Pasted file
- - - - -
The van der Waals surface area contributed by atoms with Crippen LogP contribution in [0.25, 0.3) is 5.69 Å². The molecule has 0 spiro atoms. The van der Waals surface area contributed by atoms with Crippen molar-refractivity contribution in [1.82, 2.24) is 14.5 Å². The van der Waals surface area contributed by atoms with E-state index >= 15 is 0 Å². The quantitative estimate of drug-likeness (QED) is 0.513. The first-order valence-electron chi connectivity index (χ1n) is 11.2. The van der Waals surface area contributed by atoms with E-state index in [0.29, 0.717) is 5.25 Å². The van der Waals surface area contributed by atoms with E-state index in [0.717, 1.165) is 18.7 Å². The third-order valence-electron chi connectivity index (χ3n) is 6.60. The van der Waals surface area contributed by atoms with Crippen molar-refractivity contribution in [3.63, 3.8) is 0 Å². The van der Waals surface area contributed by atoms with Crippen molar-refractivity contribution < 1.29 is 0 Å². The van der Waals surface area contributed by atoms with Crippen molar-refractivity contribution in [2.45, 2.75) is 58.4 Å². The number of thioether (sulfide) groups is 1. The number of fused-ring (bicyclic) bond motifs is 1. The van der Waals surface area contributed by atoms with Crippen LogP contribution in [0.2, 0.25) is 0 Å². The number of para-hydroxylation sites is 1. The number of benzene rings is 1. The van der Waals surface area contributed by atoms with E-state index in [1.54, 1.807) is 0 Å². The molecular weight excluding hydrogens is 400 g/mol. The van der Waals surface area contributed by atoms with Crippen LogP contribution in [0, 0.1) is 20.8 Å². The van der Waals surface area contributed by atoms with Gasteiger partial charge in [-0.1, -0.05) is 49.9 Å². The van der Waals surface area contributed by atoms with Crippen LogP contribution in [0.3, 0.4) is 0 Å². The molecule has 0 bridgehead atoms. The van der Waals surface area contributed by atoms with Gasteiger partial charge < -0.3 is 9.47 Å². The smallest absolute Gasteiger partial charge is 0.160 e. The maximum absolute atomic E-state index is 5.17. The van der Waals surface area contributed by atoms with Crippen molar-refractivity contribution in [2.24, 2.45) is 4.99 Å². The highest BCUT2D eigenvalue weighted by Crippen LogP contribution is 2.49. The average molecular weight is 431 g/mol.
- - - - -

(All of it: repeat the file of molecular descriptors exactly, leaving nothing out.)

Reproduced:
The van der Waals surface area contributed by atoms with Crippen LogP contribution in [0.25, 0.3) is 5.69 Å². The molecule has 0 spiro atoms. The van der Waals surface area contributed by atoms with Crippen molar-refractivity contribution in [1.82, 2.24) is 14.5 Å². The van der Waals surface area contributed by atoms with E-state index >= 15 is 0 Å². The quantitative estimate of drug-likeness (QED) is 0.513. The first-order valence-electron chi connectivity index (χ1n) is 11.2. The van der Waals surface area contributed by atoms with E-state index in [0.29, 0.717) is 5.25 Å². The van der Waals surface area contributed by atoms with E-state index in [0.717, 1.165) is 18.7 Å². The third-order valence-electron chi connectivity index (χ3n) is 6.60. The van der Waals surface area contributed by atoms with Crippen molar-refractivity contribution in [3.63, 3.8) is 0 Å². The van der Waals surface area contributed by atoms with Crippen molar-refractivity contribution < 1.29 is 0 Å². The van der Waals surface area contributed by atoms with Crippen molar-refractivity contribution in [2.45, 2.75) is 58.4 Å². The number of thioether (sulfide) groups is 1. The number of fused-ring (bicyclic) bond motifs is 1. The van der Waals surface area contributed by atoms with Crippen LogP contribution in [0.2, 0.25) is 0 Å². The number of para-hydroxylation sites is 1. The number of benzene rings is 1. The van der Waals surface area contributed by atoms with E-state index in [1.54, 1.807) is 0 Å². The molecular weight excluding hydrogens is 400 g/mol. The van der Waals surface area contributed by atoms with Crippen LogP contribution in [0, 0.1) is 20.8 Å². The van der Waals surface area contributed by atoms with Gasteiger partial charge in [-0.1, -0.05) is 49.9 Å². The van der Waals surface area contributed by atoms with Crippen LogP contribution in [0.3, 0.4) is 0 Å². The molecule has 0 bridgehead atoms. The van der Waals surface area contributed by atoms with Gasteiger partial charge < -0.3 is 9.47 Å². The smallest absolute Gasteiger partial charge is 0.160 e. The maximum absolute atomic E-state index is 5.17. The van der Waals surface area contributed by atoms with Crippen molar-refractivity contribution in [2.24, 2.45) is 4.99 Å². The highest BCUT2D eigenvalue weighted by Crippen LogP contribution is 2.49. The average molecular weight is 431 g/mol.